Mercury, the planet closest to the Sun, is a small rocky body that is only 0.45 times bigger than the Moon. We knew very little about Mercury until NASA’s Mariner 10 mission carried out three fly-by observations between 1974-1975, which photographed about 45% of its surface. The mission revealed a planet covered in large impact craters and basins, with plains of lavas infilling many of these craters. The planet also was found to have a magnetic field and large iron core, and a tenuous exosphere.
NASA has recently sent a new mission – called MESSENGER (an acronym of MErcury Surface, Space ENvironment, GEochemistry, and Ranging) – to find out more about Mercury. The mission has been in orbit since 2011 collecting a range of information about the planet’s morphology, topography, composition, mineralogy, magnetosphere and plasma environment. Spectacular new images of the planet’s surface have been sent back showing volcanic vent sites and strange features that are poorly understood known as ‘hollows’.
The MESSENGER mission is changing our understanding of Mercury, and it is an exciting time to be a planetary scientist as views of the planet’s formation and geological evolution are being discussed.
Looking to the future a new mission will be also going to study Mercury in even more detail. The European Space Agency (ESA) and the Japanese Space Agency (JAXA) are sending a joint mission called BepiColumbo, which will launch in ~2015 and get to Mercury in ~2023. The experiments that will fly on the mission are nearly all built, and the UK (led by the University of Leicester) is contributing an instrument package called the Mercury Imaging X-ray Spectrometer (or MIXS for short). This experiment will map the chemistry of the surface of Mercury helping to map compositional variations in different geological features.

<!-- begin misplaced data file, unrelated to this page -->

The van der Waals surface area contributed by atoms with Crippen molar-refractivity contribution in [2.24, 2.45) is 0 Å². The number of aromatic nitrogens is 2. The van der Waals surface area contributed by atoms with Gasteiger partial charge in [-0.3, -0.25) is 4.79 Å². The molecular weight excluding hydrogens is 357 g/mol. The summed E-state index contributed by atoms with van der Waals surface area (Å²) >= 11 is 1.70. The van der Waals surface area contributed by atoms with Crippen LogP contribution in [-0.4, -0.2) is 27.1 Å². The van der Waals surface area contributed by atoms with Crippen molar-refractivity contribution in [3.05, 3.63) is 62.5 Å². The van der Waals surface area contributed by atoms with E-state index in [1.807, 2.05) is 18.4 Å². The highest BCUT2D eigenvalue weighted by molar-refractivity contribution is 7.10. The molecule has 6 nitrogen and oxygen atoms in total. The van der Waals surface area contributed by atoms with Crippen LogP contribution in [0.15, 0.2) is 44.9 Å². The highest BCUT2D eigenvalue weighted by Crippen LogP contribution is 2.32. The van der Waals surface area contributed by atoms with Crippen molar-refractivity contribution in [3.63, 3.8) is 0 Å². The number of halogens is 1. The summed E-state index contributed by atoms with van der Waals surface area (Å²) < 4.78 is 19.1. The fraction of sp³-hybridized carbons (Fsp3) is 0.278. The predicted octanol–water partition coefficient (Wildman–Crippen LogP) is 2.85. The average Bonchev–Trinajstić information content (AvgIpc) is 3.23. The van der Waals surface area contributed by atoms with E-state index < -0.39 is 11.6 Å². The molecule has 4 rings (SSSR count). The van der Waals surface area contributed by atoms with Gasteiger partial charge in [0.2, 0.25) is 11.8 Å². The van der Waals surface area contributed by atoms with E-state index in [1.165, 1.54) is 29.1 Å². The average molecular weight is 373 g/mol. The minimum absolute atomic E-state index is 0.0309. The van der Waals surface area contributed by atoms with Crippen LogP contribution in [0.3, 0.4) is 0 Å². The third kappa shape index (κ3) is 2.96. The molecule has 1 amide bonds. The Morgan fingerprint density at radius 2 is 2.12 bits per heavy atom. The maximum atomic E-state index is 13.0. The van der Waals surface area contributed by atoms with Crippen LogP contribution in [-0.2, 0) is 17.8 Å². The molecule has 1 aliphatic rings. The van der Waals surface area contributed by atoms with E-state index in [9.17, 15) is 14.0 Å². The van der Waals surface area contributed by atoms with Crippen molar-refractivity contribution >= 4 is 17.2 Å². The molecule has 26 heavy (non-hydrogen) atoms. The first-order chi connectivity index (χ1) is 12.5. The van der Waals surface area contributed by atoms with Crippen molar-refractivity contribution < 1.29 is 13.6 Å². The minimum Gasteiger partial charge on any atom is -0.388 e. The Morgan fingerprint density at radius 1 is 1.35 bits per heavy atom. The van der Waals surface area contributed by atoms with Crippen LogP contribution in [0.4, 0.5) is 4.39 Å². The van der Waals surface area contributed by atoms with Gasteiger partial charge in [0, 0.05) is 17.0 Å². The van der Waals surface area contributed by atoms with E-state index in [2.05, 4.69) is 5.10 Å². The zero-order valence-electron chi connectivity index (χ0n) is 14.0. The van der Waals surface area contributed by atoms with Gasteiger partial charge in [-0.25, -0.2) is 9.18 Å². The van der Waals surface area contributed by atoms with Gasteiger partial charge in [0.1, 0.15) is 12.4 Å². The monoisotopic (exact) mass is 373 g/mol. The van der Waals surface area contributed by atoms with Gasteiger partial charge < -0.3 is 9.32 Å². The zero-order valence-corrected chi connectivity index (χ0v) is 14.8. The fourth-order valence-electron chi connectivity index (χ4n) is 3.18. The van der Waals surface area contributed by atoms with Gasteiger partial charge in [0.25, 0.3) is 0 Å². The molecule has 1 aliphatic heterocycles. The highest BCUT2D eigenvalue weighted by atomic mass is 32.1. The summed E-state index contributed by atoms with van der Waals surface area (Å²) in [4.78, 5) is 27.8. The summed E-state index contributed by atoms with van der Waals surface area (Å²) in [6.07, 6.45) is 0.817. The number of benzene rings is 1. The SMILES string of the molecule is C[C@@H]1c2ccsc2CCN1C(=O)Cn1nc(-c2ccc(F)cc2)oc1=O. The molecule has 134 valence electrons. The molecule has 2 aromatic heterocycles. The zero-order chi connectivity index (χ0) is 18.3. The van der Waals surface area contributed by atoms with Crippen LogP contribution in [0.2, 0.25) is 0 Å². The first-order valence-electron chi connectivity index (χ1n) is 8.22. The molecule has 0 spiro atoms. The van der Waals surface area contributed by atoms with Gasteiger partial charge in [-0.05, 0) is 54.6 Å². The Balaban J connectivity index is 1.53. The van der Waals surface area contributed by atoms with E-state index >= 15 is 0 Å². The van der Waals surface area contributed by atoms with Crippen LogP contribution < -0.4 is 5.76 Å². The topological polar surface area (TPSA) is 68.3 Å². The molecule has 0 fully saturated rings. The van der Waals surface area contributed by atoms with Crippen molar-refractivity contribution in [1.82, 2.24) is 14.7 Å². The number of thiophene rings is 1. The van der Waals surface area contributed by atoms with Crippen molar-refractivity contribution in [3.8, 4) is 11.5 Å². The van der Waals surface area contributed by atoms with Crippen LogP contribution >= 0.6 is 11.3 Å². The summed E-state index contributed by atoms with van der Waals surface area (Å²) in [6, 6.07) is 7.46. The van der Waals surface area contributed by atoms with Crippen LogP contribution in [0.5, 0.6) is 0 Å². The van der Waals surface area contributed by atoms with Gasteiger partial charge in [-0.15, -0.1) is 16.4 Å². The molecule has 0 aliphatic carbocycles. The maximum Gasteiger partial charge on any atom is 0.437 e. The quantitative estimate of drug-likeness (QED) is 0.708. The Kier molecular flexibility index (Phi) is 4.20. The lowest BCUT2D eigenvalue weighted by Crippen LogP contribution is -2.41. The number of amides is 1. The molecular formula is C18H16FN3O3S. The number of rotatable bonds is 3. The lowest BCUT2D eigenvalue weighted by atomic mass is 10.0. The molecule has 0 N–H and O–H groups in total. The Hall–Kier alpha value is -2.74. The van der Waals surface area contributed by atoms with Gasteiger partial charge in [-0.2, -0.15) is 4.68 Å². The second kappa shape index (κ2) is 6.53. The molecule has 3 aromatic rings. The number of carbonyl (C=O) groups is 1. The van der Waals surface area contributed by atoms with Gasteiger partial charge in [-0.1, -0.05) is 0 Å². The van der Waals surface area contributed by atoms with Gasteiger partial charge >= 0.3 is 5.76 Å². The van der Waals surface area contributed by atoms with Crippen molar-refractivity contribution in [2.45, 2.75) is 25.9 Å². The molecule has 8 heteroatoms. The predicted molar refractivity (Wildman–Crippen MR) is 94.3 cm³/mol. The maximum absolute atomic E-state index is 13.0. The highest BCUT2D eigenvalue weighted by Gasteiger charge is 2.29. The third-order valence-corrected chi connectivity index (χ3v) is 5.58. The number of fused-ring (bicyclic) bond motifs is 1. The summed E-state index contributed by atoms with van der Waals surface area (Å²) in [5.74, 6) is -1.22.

I joined other European planetary scientists last week to discuss preparations for investigating the surface and composition of Mercury with the BepiColumbo mission. The working group discussed the changing view of Mercury provided by MESSENGER, and how the different BepiColumbo science teams in Europe can collaborate and work together to maximise the science return from the future BepiColumbo mission. Even if the mission itself won’t get to Mercury for another ten years or so – forward planning and cooperation will be an important path to success.